So, now that NaNoWriMo is over I'm working on my novella and the plan is to do it by the end of December. The target is 25,000 words. Not too difficult, and at the end, I plan on having a decent quality story out of it.
At the moment it's been very stop and start. Write. Pause. Rewind. Rewrite. Rewrite. Rewrite. I've rewritten the opening scene so many times it's not funny. But each time it's getting better and better, and that's definitely going to help with setting the scene later down the track. It's like a living, breathing organism. Feed it and it will grow.
The plan is to work chapter by chapter. I've got an outline of events/chapters in place, I just need to execute them. I'm also hoping to wrangle a few writer friends into reading it chapter by chapter to see what they think before I go back and edit and send it to the publishers. Yeah, it's a big goal, but I think I need to take big steps like this if I want to eventually get somewhere with my writing.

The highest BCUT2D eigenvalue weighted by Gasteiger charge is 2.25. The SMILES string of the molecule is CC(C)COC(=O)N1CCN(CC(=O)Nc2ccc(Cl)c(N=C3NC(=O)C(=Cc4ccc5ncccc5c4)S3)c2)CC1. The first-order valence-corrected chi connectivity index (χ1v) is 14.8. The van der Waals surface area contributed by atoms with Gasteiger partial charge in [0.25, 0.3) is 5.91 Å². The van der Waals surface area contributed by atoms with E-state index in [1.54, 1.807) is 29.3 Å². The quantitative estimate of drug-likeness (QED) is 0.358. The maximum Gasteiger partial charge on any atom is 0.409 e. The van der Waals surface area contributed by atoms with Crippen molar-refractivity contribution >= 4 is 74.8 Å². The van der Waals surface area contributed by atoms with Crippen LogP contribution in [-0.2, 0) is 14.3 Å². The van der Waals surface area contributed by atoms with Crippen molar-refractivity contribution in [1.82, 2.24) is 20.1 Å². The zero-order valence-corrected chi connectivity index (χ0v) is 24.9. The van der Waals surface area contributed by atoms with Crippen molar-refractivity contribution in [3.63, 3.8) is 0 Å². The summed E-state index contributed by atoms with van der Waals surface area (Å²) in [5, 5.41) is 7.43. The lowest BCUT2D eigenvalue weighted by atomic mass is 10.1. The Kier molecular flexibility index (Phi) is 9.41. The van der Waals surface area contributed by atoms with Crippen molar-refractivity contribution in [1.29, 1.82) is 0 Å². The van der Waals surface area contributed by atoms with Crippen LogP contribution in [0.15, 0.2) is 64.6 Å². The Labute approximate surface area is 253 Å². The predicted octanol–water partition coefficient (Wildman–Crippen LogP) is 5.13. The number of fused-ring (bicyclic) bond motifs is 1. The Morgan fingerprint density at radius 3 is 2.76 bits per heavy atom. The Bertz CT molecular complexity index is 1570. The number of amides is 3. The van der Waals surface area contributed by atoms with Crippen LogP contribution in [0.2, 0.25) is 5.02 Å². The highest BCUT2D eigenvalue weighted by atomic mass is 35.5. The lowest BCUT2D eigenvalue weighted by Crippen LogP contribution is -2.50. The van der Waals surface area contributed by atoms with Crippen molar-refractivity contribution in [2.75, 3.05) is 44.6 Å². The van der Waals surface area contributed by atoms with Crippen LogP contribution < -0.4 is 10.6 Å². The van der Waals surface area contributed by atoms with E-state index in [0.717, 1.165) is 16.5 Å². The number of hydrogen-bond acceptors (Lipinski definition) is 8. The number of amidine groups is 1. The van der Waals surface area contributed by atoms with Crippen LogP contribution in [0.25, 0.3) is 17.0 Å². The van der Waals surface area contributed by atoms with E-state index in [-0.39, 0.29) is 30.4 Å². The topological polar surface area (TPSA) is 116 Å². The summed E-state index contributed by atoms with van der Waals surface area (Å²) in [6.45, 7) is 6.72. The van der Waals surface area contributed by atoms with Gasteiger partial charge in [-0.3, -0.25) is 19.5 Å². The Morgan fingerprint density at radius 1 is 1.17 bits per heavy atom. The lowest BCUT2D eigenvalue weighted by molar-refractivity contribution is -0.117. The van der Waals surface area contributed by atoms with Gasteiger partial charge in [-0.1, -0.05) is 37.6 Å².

Anyway, onto the squidly review:
Squid Pulp Blues, by Jordan Krall.
You can probably gather from the title and cover that it's a squidly bizarro pulp-ish crime/noir book that is weird and dark and gritty and violent and brimming with style. That's a pretty accurate portrayal, really. And I must say that I love, love, love Jordan Krall's style. There's the distinct impression of multiple intersecting storylines, like of a series of short stories converging at one climactic point. Each of the three stories occur like this. There's something. Then something unrelated, and something else unrelated, and they work their way in to the dark and disturbing focal point. It's like if Quentin Tarantino were a surreal author this is the sort of thing he'd write.
Yeah, it's three stories that work independently of each other, but really, you need to read them all in series to get the full impression of what Krall has accomplished here. It's brilliant. And I'd love to get my hands on his other books and devour their squidly goodness. This man makes his mark giving the bizarro genre his own patented style. If you like noir and you like pulp then you'll love this. I don't even think you need to be a fan of the bizarro genre to enjoy this. It's weird, but in its own universe, it runs so squidly smooth and picks up the pace early on and packs a squidly punch that's so strange and disturbing I found it impossible not to love this book.